There are two notable types of meetings that are not open to unit owners:
1. Meetings between the Board and the association’s attorney to discuss litigation and obtain legal advice
2. Board meetings held for the purpose of discussing personnel matters (e.g., employee issues)
The Statute also states that notice of Board meetings (including date, time and location) along with a meeting agenda must be posted conspicuously around the condominium property at least 48 hours in advance of the meeting. This requirement also applies to the two types of meeting mentioned above that are not open to unit owners.
NOTE: The Statutes are silent regarding where Board meetings may take place. However, the Statutes do specify that the annual meeting must be held within 45 miles of the condominium property so this is a good guideline for all Board meetings.
Based on the above definition of a Board meeting, an email chain or other form of electronic discussion (e.g., a chat room, web-based conference) where association-related items are being discussed by a quorum of the Board would be considered a Board meeting. Notice for this meeting would have to be posted 48 hours in advance and all unit owners would have the right to attend. As this is impossible in the context of a Board member group email, technically any emails between a quorum of the Board are in violation of the Florida Statutes.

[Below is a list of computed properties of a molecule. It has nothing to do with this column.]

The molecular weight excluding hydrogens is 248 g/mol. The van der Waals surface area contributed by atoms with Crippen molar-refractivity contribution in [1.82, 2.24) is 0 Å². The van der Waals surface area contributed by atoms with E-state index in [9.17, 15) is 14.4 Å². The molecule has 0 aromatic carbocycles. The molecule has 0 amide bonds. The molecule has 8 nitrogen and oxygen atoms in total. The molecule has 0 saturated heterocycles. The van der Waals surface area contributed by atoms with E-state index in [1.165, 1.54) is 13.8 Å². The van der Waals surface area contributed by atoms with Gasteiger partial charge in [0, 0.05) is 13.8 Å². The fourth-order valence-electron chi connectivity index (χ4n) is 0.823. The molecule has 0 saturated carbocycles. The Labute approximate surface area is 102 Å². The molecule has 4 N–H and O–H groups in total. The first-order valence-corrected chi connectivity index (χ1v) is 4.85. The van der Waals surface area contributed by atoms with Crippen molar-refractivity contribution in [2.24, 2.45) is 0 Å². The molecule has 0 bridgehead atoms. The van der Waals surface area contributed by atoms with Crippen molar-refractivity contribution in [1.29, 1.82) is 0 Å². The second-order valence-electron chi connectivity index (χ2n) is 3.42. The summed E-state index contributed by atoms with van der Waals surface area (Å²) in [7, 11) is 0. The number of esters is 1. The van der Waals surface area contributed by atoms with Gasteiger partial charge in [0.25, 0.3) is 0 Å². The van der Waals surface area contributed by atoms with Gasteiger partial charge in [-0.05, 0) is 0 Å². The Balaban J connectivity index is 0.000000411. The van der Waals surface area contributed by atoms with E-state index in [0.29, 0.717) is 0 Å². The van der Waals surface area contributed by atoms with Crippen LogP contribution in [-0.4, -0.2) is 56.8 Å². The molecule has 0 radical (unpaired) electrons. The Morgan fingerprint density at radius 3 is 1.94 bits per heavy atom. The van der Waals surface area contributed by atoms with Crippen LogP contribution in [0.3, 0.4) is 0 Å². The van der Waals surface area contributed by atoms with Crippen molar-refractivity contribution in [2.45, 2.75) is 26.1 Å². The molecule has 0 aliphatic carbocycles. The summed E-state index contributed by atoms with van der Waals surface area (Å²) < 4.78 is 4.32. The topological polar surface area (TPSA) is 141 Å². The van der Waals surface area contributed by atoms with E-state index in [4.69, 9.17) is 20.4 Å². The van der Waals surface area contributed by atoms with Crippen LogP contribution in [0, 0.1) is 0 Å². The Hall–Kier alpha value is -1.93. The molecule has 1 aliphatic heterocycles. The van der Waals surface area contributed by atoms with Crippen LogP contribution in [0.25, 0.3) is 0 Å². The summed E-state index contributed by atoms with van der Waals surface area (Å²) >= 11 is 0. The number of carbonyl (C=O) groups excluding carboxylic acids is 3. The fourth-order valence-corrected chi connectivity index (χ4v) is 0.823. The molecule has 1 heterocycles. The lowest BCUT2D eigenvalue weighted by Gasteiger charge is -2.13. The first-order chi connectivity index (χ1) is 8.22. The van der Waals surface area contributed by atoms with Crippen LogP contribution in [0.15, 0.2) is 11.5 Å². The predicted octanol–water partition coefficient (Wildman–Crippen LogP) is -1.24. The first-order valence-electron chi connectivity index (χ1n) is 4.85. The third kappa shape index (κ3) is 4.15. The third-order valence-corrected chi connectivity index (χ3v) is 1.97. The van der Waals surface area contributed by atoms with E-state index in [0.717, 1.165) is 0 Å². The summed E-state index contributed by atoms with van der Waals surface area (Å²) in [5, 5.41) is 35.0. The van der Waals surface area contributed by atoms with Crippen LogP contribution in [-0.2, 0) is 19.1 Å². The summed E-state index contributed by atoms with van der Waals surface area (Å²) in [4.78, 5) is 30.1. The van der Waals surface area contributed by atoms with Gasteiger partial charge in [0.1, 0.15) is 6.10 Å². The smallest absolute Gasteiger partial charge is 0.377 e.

NOTE: In theory, the association could set up some type of web-based conference with a login that all unit owners have. So long as the meeting was properly noticed and all unit owners have access, I believe (though there is no case law to support this that I am aware of) this would comply with the Florida Statutes.